Jacqueline au Bandeau represents everything one could want in a Picasso work. It is a portrait of Jacqueline, the last love of Picasso’s life, who inspired many of the masterpieces created in the last two decades of his career. The work is a linocut, a medium that both prior to and since, has never been used as prolifically or famously by any other artist. The composition created with a simple color palate and clean line work underscores the artists’ masterly of both. Picasso created this work in 1962, the year after Picasso and Jacqueline were married, while they were still newlyweds, and their affection for each other was strongest. The most prominent feature in the work and the one, which draws us in, are Jacqueline’s eyes. John Richardson wrote “The brilliant series of portraits that record Jacqueline’s triumphant rise as Picasso’s maîtresse-en-titre reveal not only the splendors but also the miseries of her new role. Picasso and Jacqueline were more or less the same height (5 feet 4 inches), and they could easily be mistaken for father and daughter in that they both had strikingly larger features, notably very large eyes. […] In his portraits of Jacqueline, Picasso often gave her his eyes – enormously magnified, but nonetheless submissive; infinitely loving, but sometimes sick or scared’ (J. Richardson in Picasso, The Mediterranean Years, 1945-1962 (exhibition catalogue), Gagosian Gallery, London, 2010, pp. 29 & 33).”
Pablo Picasso (1881-1973)
Jacqueline au bandeau de face (Grand tête de femme), 1962
Estimate: $80,000 – $120,000
Shepard Fairey’s Flag combines the wheat paste collage style of his widely-recognized outdoor murals with the fine detailing of his earlier HPMs (hand-painted multiples). A collection of symbols composes the stars on this re-imagined American flag, engaging with institutional authority, American nationalism and the undercurrents of counter culture. In this politically inspired image, the artist explores the graphic possibilities of the American flag as well as its power to both inspire passion and insight unity. A version of this work was featured in the artist’s first solo exhibition at the ICA Boston. From a small edition of only twelve and with the all the attention Fairey has received recently, it’s exciting to be able to offer this work in our sale.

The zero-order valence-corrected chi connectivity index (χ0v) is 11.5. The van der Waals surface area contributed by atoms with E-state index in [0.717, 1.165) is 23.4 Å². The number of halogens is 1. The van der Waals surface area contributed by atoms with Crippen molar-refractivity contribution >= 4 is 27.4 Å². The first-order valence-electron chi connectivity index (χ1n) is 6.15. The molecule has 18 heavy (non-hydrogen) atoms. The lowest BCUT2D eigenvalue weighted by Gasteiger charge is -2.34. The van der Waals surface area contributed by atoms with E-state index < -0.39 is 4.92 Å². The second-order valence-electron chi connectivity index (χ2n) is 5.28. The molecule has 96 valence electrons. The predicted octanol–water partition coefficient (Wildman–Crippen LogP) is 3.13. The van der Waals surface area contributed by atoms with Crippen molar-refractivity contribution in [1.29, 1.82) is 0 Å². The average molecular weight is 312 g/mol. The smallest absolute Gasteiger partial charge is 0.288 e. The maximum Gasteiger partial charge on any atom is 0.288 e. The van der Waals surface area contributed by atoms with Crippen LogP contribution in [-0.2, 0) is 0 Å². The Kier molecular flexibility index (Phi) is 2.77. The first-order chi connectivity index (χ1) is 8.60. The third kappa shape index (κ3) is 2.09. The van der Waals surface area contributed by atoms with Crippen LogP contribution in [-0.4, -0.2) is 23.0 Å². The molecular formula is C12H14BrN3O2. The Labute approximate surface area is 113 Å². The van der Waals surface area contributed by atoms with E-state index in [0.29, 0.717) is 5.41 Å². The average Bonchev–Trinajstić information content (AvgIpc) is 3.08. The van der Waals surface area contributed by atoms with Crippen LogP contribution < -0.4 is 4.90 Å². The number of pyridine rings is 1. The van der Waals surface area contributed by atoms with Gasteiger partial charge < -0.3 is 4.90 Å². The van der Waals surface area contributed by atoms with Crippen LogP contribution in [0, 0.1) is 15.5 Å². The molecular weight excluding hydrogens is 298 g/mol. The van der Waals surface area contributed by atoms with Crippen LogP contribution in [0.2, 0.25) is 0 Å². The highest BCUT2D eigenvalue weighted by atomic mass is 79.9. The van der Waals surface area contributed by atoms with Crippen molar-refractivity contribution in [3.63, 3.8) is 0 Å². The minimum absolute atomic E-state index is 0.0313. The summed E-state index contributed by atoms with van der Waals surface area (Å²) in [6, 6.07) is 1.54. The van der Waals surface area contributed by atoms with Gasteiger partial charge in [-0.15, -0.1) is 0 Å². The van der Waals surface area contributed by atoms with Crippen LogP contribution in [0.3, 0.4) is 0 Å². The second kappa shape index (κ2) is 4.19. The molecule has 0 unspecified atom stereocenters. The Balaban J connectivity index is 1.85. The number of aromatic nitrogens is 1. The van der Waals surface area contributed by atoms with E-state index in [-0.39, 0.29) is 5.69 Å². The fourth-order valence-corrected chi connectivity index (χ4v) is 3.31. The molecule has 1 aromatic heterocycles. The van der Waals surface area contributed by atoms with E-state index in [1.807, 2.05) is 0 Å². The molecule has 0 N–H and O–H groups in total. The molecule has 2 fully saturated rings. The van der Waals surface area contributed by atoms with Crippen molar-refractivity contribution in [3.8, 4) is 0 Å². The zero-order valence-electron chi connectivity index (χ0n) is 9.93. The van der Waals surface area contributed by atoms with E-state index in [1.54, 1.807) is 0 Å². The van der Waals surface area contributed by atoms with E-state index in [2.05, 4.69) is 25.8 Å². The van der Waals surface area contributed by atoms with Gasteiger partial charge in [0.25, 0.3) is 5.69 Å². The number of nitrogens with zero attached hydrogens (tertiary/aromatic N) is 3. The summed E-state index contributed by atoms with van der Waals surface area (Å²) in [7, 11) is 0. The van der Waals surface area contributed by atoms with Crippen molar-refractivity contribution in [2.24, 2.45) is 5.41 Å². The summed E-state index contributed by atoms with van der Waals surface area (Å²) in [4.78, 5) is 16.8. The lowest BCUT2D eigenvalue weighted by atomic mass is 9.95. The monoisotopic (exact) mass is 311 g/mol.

Harland Miller explores the relationship between words and images, often using the Penguin motif to produce striking work which combines elements of pop art, abstraction, and figurative painting. The covers that Miller depicts are tattered and dog-eared, and the titles range from nostalgic to hilarious, from poignant to sarcastic and in some cases a bit melancholic. Harland Miller’s popularity is at an all-time high and because this series sold out in 2011, it is sure to capture attention.
Harland Miller (b. 1964)
Death, What’s In It For Me?, 2011
Estimate: $6,000 – $8,000
James Siena creates complex abstract works based on a series of self-imposed constraints which he refers to as “visual algorithms”. These rules result in work that feature intensely compressed, freehand, geometric patterns. This set of three prints is a wonderful example of his work and shows the remarkable visual quality that comes from his approach. Siena has exhibited at over 100 shows worldwide including the 2004 Whitney Biennial and appeared in the permanent collections of the Metropolitan Museum of Art, MoMA, the Whitney Museum of American Art, the Hammer Museum at UCLA, and the Yale University Art Gallery. Recognized as one of today’s most influential contemporary artists who has strong institutional support, it is thrilling to be able to offer this work at a very reasonable price.